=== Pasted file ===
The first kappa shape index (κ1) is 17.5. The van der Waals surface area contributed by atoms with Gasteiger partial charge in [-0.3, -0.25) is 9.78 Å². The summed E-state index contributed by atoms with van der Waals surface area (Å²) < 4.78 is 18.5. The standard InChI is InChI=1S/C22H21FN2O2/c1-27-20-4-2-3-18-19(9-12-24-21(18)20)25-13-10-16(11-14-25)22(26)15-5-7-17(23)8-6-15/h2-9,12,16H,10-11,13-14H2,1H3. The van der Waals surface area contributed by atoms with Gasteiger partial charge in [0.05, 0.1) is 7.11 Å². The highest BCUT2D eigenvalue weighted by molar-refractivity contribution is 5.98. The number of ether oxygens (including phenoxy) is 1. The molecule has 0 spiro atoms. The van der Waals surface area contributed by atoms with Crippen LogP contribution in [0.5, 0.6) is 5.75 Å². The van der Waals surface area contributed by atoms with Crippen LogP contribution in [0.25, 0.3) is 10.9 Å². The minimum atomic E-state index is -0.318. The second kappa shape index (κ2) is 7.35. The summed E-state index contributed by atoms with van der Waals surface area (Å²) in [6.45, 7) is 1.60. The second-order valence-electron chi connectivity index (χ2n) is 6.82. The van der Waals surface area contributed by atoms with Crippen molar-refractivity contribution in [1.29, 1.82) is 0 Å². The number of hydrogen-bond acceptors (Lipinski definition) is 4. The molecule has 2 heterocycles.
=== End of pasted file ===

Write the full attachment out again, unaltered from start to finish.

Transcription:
The first kappa shape index (κ1) is 17.5. The van der Waals surface area contributed by atoms with Gasteiger partial charge in [-0.3, -0.25) is 9.78 Å². The summed E-state index contributed by atoms with van der Waals surface area (Å²) < 4.78 is 18.5. The standard InChI is InChI=1S/C22H21FN2O2/c1-27-20-4-2-3-18-19(9-12-24-21(18)20)25-13-10-16(11-14-25)22(26)15-5-7-17(23)8-6-15/h2-9,12,16H,10-11,13-14H2,1H3. The van der Waals surface area contributed by atoms with Gasteiger partial charge in [0.05, 0.1) is 7.11 Å². The highest BCUT2D eigenvalue weighted by molar-refractivity contribution is 5.98. The number of ether oxygens (including phenoxy) is 1. The molecule has 0 spiro atoms. The van der Waals surface area contributed by atoms with Crippen LogP contribution in [0.5, 0.6) is 5.75 Å². The van der Waals surface area contributed by atoms with Crippen LogP contribution in [0.25, 0.3) is 10.9 Å². The minimum atomic E-state index is -0.318. The second kappa shape index (κ2) is 7.35. The summed E-state index contributed by atoms with van der Waals surface area (Å²) in [6.45, 7) is 1.60. The second-order valence-electron chi connectivity index (χ2n) is 6.82. The van der Waals surface area contributed by atoms with Crippen molar-refractivity contribution in [1.29, 1.82) is 0 Å². The number of hydrogen-bond acceptors (Lipinski definition) is 4. The molecule has 2 heterocycles.